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    Is This Windows File Hoarding Your Personal Information?

    September 21, 2018 by Kayla Elliott in Newsletter,tips

    Windows WaitList.dat File Has Been Found Storing User Data

    Now, before anyone panics, there are two major things you must understand.  First, this is only impacting Windows PCs with touchscreen capabilities.  In addition, a user of this PC must have enabled the handwriting recognition feature.  This feature generated formatted text from a person's writings they used either by a stylus or the touchscreen.  If you do not have a touchscreen PC, or you do but have never enabled the feature, you do not need to be concerned about this warning. If you do, however, you should read on.

    All About WaitList.dat File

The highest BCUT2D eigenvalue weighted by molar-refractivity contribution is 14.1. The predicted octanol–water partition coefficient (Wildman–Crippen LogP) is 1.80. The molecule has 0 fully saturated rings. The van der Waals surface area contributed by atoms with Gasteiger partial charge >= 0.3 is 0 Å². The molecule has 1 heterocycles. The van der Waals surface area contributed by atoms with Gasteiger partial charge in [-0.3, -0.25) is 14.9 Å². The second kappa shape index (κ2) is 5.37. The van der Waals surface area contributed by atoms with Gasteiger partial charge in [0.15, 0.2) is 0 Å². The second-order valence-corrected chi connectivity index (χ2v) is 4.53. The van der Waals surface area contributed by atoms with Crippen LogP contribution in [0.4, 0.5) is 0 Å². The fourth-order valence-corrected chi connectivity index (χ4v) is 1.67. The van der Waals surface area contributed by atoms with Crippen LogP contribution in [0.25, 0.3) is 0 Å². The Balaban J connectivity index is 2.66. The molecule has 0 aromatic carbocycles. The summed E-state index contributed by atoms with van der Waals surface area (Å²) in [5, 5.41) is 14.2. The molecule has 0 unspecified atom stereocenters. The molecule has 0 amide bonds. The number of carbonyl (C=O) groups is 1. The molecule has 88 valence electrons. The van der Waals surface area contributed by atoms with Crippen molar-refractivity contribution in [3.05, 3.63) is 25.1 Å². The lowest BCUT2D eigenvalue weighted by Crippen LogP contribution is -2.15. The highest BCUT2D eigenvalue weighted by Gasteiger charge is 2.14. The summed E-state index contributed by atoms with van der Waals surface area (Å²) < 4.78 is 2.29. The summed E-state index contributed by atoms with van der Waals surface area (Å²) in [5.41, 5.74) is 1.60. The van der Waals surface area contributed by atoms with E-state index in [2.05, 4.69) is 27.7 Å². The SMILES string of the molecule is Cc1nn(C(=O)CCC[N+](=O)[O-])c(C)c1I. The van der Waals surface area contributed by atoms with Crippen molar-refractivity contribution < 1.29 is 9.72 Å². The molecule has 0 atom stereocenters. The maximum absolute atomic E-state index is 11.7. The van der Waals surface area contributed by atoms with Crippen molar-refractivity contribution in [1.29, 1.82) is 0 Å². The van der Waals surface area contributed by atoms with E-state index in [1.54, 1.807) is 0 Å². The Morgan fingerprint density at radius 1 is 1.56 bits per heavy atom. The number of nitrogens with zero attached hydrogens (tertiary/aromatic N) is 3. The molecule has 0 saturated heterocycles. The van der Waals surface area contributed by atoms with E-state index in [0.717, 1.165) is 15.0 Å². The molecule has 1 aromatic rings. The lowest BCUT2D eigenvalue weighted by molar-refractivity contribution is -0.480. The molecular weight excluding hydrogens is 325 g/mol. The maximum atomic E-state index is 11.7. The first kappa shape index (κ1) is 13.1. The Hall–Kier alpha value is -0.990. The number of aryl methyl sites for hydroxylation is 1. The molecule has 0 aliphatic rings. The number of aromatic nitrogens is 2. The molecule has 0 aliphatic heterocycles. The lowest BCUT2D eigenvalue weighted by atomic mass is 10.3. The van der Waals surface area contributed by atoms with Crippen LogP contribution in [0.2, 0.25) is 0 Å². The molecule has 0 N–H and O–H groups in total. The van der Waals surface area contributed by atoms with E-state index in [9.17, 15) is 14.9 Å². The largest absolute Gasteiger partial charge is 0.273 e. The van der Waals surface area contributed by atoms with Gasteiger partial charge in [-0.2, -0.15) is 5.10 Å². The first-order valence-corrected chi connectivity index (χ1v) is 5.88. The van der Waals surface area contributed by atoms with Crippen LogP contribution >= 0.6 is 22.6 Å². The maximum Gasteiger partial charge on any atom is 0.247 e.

When a user enables the handwriting recognition feature, the handwriting has to be converted to text.  This conversion feature has been added in Windows 8, which means the WaitList.dat file has been around for years.  The purpose of this file is to store text to help Windows improve its handwriting recognition feature by withholding the ability to identify which words users use more frequently. Now if that was all that was happening, it wouldn't be so bad.  But, once this handwriting recognition feature is enabled, it allows all text-based documents to be stored on the WaitList.dat file.  To be clear, this includes all text documents and emails that are indexed by the Windows search bar feature. This means, if a user stores all of their user names and passwords in a Word document (which you should never do), it is now stored in this WaitList.dat file too.  This doesn't become an issue until unauthorized access penetrates the PC, whether that is in the form of a person or malware.  It is then, they could extract the WaitList.dat file and have all of the users most important data. To prevent any issues, users are encouraged to delete any files on their computer that include personal information.  This includes data such as banking information, usernames, passwords, social security numbers, birthdates, etc.